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Tiger King Netflix documentary featuring Joe Exotic and Big Cat Rescue has nothing to do with us, says Kent-based The Big Cat Sanctuary

A wildlife park in Kent has denied any affiliation with the controversial Big Cat Rescue which features on new Netflix documentary Tiger King: Murder, Mayhem and Madness.

Perhaps due to its similar sounding name, The Big Cat Sanctuary, based in Smarden, near Ashford, has received many questions from members of the public asking if it is connected to Big Cat Rescue, which is located in Tampa, Florida.

KMTV reports on the story

The American sanctuary is run by Carole Baskin, who features heavily in the Tiger King series which has taken Netflix by storm and focuses on divisive figure Joe Exotic, who ran the G.W Exotic Animal Park in Oklahoma.

Carole and mullet-donning Joe have a long-running feud which started when she accused him of mistreatment of his animals and ended with Joe in prison following a murder for hire plot against Carole.

The seven part documentary launched on March 20, and within the first 10 days had been watched by more than 30 million people.

As well as the feud between Carole and Joe, the series explores Joe's campaign for office, including running to be President of the United States, the disappearance of Carole's husband, who some believe was fed to her tigers and the controversy over allowing people to pet baby tigers.

And now, Kent's The Big Cat Sanctuary wants to let its visitors and supporters know that it is in no way linked to Carole's sanctuary, or the documentary at all and took to Facebook to distance itself from it.

Joe Exotic is the main focus of new show Tiger King: Murder, Mayhem and Madness
Joe Exotic is the main focus of new show Tiger King: Murder, Mayhem and Madness

It comes after people were contacting the sanctuary asking to speak to people from the documentary.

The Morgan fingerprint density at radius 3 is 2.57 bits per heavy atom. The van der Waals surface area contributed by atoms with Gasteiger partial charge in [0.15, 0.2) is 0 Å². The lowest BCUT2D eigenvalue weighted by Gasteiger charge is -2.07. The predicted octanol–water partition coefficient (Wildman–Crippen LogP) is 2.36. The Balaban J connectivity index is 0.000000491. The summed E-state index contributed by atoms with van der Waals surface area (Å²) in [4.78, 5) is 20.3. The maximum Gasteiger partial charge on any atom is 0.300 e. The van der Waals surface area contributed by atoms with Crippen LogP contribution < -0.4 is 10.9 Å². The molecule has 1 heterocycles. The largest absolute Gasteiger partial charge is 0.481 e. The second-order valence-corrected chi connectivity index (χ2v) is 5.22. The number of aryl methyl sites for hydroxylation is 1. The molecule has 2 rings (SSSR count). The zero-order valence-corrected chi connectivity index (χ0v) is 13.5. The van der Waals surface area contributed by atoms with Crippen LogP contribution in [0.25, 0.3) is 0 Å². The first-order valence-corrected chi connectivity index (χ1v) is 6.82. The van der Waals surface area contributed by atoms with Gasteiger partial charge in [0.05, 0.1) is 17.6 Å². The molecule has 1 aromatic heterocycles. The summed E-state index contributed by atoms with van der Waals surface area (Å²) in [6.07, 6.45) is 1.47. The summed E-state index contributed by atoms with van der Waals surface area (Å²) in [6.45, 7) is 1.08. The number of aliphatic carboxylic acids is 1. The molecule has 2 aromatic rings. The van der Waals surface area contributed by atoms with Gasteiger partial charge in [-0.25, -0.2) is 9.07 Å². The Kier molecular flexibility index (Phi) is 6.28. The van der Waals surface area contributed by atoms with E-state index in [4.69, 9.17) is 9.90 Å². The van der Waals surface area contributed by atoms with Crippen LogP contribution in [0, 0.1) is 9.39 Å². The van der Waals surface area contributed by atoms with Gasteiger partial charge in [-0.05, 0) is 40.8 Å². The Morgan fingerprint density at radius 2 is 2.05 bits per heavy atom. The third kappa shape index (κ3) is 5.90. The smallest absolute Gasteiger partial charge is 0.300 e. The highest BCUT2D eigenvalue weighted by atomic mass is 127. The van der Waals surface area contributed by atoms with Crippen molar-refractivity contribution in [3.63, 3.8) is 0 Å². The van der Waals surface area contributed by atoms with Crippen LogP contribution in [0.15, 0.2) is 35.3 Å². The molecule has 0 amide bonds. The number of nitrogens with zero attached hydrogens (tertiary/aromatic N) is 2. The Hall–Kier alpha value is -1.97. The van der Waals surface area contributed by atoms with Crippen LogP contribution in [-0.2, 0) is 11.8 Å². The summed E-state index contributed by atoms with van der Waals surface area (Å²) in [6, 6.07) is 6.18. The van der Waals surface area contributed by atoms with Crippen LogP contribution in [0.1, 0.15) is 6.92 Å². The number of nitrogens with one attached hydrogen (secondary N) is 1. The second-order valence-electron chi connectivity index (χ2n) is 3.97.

And staff say it is important for them not to be confused with Big Cat Rescue.

The Facebook post reads: "The Big Cat Sanctuary, based in Kent (United Kingdom), is not affiliated with Big Cat Rescue or the ‘Tiger King’ documentary that is being shown on Netflix.

"As such, we will not be making any comments regarding ‘Tiger King’ or Big Cat Rescue at this point in time."

The Big Cat Sanctuary has four pillars of ethos - care, conservation, education and breeding.

And in the Facebook post, which has been shared more than 200 times, it also addressed how the sanctuary is run and assured that its animals receive the 'best possible' care.

It continued: "However, this attention on the Netflix show has stirred questions regarding the cats being housed at The Big Cat Sanctuary.

"We’d like to take this opportunity to address this concern that has been communicated to us over the last few weeks.

Lion Kasanga is one of 50 animals at Smarden's The Big Cat Sanctuary. Picture: Alma Leaper
Lion Kasanga is one of 50 animals at Smarden's The Big Cat Sanctuary. Picture: Alma Leaper

"The cats at our Sanctuary are with us for a variety of reasons, either as part of the coordinated breeding programmes, rescued or cats needing homes who act as ambassadors for their cousins in the wild and, in turn, supporting wildlife conservation.

"We strive to provide the best possible lives in captivity for all our cats.

"In an ideal world, keeping animals in sanctuaries and zoos would not be necessary.

"Sadly, we are not in an ideal world and without conservation organisations working to protect these magnificent animals, they could very tragically disappear from our planet.

"The Sanctuary holds a full zoo licence; it is a member and regulated by BIAZA and EAZA.

Snow leopard cubs at the Kent sanctuary. Picture: Alma Leaper
Snow leopard cubs at the Kent sanctuary. Picture: Alma Leaper

"This means our standards of animal care, environment and husbandry are regulated, and we are very proud to have contributed to the breeding programmes with various endangered species of cat including the world’s most endangered Amur leopard."

The Big Cat Sanctuary has in excess of 50 cats including African lions, White lions, Amur leopards, North Chinese leopards, Snow leopards, Amur tigers, Sumatran tigers, Cheetah, Lynx, Fishing cats, Jaguars, Pallas cats, Pumas, Rusty Spotted cats, Jungle cats and Servals.

It opened in 2000 and became a charity in 2004.

Due to the coronavirus outbreak and like many other animal parks across the county, it has been closed since March 21 until further notice.

To support The Big Cat Sanctuary during its closure, visit here.

Escaped animals, unusual finds and news from the RSPCA can all be found here.

Read more: All the latest news from Ashford


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